The Konjo people of South Sulawesi were once among the most celebrated sailors and shipwrights in Asia. Today, ships are still built in the traditional manner on the shores of Tanjung Bira and Ara, but with time have come some changes.
Captain Pak Haji Tandri is the last of a breed. He is the last generation of Bugis sailors who voyaged along monsoon-defined trading routes across the length of Indonesia purely under the power of sail.
“Phinisi were very different back then,” he recalls as we sit in the front room of his stilted timber house near Tanjung Bira on Sulawesi’s southern tip. “Built as the best possible vessel to ride with the wind and the seas, they were much simpler than the complex phinisi built today.”
Sinar Surya, the last pure sailing vessel that Pak Haji Tandri skippered, achieved unexpected fame in the early ‘70s when two English brothers convinced the captain to give them a passage to the Aroe Islands in eastern Indonesia.
They filmed the voyage for a TV travel series called Ring of Fire, which told the story of the waning years of what was then the biggest fleet of sailing traders in the world. The narration dwells heavily on the Bugis tradition as the terrifying pirates who once raided for six months to windward, before turning tack and raiding back again in the opposite direction.
It was the Bugis warrior, with his swinging short sword and brutal war-cry who brought the word Boogie Man to the English language.
In fact the sailors and boat builders of this part of Sulawesi don’t consider themselves Bugis at all. The Konjo people (with their own language that is far closer to Makassarese than it is to Bugis) are known as the toughest sailors but also the most talented boat-builders in South East Asia.
Pak Haji Tandri has aged well. There’s something in the clear look of the septuagenarian (he’s not too sure which year he was born in) that instantly brings to mind the fresh-faced 20 year-old who was already an experienced seaman when the Ring of Fire film was shot.
Sinar Surya didn’t fare so well. She was already an aged victim of too many stormy Indonesian seas and her mast was barely shipshape when she left Tanjung Bira on that last long lonely voyage to Papua (the rest of the fleet was running south to Java). Sinar Surya made it home but was finally dismantled at nearby Tanjung Bira port – some of her timbers may well live on in the great motley fleet of traditional fishing and cargo vessels that are found along this coast.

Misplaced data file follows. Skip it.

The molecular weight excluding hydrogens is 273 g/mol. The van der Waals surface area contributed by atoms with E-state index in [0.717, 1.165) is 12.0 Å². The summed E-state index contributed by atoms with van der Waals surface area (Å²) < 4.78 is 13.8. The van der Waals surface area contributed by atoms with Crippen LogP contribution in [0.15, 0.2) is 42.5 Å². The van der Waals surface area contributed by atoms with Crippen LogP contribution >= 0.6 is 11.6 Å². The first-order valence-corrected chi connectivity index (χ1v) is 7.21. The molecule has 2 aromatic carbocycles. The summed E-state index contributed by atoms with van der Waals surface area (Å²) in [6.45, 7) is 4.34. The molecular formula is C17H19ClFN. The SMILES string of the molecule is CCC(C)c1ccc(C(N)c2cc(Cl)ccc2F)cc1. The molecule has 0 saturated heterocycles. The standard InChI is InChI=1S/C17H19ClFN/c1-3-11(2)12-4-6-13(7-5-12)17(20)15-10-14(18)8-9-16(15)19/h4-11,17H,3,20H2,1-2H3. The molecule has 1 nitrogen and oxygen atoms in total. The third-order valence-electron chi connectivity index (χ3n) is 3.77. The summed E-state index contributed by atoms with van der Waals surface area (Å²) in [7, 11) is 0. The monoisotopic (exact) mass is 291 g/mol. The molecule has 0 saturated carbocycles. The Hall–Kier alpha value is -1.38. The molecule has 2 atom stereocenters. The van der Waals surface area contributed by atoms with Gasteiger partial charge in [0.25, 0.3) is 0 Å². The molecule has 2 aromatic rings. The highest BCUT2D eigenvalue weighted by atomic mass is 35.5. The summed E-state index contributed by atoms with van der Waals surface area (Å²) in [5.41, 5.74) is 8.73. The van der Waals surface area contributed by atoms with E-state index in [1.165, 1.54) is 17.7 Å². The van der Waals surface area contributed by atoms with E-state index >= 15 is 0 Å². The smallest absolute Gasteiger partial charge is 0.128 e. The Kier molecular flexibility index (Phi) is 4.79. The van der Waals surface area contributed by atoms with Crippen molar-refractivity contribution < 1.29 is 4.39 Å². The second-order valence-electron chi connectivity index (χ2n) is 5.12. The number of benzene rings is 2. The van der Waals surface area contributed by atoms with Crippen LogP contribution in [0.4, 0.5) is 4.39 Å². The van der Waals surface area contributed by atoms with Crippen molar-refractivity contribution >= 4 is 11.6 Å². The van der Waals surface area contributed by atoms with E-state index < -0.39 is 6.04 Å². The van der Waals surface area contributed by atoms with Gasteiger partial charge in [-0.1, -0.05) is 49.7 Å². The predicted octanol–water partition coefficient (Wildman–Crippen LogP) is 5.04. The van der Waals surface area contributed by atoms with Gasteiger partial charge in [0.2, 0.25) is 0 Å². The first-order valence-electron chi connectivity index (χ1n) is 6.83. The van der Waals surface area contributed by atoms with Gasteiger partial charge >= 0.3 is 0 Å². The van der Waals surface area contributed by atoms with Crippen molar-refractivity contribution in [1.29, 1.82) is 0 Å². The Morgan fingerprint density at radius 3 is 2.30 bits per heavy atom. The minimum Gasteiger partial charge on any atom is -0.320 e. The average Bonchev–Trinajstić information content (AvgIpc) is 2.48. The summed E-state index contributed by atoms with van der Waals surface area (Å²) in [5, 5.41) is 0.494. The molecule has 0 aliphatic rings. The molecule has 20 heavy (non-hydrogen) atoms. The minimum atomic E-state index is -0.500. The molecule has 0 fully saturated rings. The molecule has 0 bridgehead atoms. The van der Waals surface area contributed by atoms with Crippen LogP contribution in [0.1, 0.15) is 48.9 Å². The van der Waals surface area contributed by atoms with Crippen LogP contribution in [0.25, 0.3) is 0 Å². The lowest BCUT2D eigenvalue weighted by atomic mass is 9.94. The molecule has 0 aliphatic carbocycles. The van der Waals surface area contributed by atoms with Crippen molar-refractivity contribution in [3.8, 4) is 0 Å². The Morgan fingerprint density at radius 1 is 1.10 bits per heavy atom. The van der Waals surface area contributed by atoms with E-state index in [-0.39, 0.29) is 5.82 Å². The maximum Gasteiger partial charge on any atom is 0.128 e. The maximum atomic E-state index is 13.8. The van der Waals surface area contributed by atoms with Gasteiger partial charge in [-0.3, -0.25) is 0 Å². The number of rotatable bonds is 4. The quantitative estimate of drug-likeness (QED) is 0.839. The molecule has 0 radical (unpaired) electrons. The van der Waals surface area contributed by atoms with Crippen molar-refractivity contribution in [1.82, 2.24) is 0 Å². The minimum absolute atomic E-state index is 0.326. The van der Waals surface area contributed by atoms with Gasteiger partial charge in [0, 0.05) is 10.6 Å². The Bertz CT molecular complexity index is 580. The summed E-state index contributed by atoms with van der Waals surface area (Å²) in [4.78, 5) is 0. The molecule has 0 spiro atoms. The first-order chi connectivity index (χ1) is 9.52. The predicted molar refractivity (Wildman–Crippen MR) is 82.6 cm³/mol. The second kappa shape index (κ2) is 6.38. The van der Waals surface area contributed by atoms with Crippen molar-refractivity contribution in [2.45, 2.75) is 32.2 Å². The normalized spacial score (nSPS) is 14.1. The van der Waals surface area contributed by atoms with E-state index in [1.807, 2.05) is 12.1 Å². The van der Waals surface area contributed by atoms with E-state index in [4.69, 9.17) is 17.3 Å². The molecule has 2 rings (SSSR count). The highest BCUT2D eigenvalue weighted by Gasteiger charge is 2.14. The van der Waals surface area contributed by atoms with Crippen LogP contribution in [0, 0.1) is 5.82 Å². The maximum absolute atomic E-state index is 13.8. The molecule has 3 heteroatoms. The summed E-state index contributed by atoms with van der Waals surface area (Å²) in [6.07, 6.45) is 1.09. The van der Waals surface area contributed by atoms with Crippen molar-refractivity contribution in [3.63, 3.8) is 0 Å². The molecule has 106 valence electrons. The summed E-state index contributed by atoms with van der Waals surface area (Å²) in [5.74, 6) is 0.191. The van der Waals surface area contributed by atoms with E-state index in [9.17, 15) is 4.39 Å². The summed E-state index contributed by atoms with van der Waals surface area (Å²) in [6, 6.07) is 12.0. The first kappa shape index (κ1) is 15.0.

The 110-tonne Sinar Surya was very different to the 500-tonne Phinisi that are being built just a mile from Pak Haji Tandri’s house these days. The sailing ship’s pointed stern became the first and most obvious casualty of the move to motor-assisted sailing. She had no bridge and no cabin – just a shallow hatch under the decks for the captain (the rest of the crew slept onboard or wherever they could arrange a bunk among the cargo).
“We men of Tanjung Bira were the sailors,” says Haji Tandri, “while in Ara they always concentrated on building the boats.”
Down on Ara beach the smell of fresh-cut wood carries on the salty sea-breeze as it has since time immemorial. Under the shade of the coconut palms I can see the rearing bow of two phinisi – the largest about 25 metres.
Off-shore, anchored out in the dark band of blue beyond the reef, I can see the elegant shape of a much larger vessel. I’ve come down to Ara to meet the man who built this vessel – along with several of the most spectacular Phinisi ever built in countless generations of the most exacting shipbuilding.
Pak Haji Wahab springs from a line of 5 generations of Ara shipwrights.
“I started working on my first boat when I was 15 years old,” he smiles as we sit on the deck of the timber ship that is clearly his pride and joy. “I figure that I must have built almost sixty boats in the last four decades. Dunia Baru was unique though. It turned out to be the perfect marriage of the finest Konjo boat-building tradition and the most advanced western marine technology.”
Dunia Baru turned out to be a 7-year boat-building odyssey that took Pak Haji Wahab and his team from their home in Ara to the forests of Kalimantan and on to Surabaya and Bali (where the interior joinery was completed, and state of the art systems and machinery were installed).